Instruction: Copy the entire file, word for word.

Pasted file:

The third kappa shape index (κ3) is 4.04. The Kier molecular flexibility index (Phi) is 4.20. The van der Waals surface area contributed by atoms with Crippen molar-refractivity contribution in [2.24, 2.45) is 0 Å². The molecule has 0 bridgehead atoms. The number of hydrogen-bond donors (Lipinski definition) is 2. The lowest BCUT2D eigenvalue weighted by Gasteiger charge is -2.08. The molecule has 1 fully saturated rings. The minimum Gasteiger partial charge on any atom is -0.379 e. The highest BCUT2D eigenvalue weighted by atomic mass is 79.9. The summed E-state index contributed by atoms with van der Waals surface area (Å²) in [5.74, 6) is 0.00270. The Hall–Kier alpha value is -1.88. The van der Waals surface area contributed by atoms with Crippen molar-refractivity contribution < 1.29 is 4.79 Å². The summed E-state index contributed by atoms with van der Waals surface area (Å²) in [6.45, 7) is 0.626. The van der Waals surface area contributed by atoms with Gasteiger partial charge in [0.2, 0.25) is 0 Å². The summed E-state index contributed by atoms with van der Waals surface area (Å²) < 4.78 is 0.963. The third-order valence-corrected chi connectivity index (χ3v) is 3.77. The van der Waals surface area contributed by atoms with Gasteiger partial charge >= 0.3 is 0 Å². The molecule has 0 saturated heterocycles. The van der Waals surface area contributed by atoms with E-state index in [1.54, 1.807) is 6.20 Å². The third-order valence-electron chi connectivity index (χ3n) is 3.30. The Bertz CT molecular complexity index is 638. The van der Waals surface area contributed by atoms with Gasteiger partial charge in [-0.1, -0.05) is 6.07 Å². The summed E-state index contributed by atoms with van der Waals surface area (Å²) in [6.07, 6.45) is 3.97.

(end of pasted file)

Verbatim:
The third kappa shape index (κ3) is 4.04. The Kier molecular flexibility index (Phi) is 4.20. The van der Waals surface area contributed by atoms with Crippen molar-refractivity contribution in [2.24, 2.45) is 0 Å². The molecule has 0 bridgehead atoms. The number of hydrogen-bond donors (Lipinski definition) is 2. The lowest BCUT2D eigenvalue weighted by Gasteiger charge is -2.08. The molecule has 1 fully saturated rings. The minimum Gasteiger partial charge on any atom is -0.379 e. The highest BCUT2D eigenvalue weighted by atomic mass is 79.9. The summed E-state index contributed by atoms with van der Waals surface area (Å²) in [5.74, 6) is 0.00270. The Hall–Kier alpha value is -1.88. The van der Waals surface area contributed by atoms with Crippen molar-refractivity contribution < 1.29 is 4.79 Å². The summed E-state index contributed by atoms with van der Waals surface area (Å²) in [6.45, 7) is 0.626. The van der Waals surface area contributed by atoms with Gasteiger partial charge in [0.2, 0.25) is 0 Å². The summed E-state index contributed by atoms with van der Waals surface area (Å²) < 4.78 is 0.963. The third-order valence-corrected chi connectivity index (χ3v) is 3.77. The van der Waals surface area contributed by atoms with Gasteiger partial charge >= 0.3 is 0 Å². The molecule has 0 saturated heterocycles. The van der Waals surface area contributed by atoms with E-state index in [1.54, 1.807) is 6.20 Å². The third-order valence-electron chi connectivity index (χ3n) is 3.30. The Bertz CT molecular complexity index is 638. The van der Waals surface area contributed by atoms with Gasteiger partial charge in [-0.1, -0.05) is 6.07 Å². The summed E-state index contributed by atoms with van der Waals surface area (Å²) in [6.07, 6.45) is 3.97.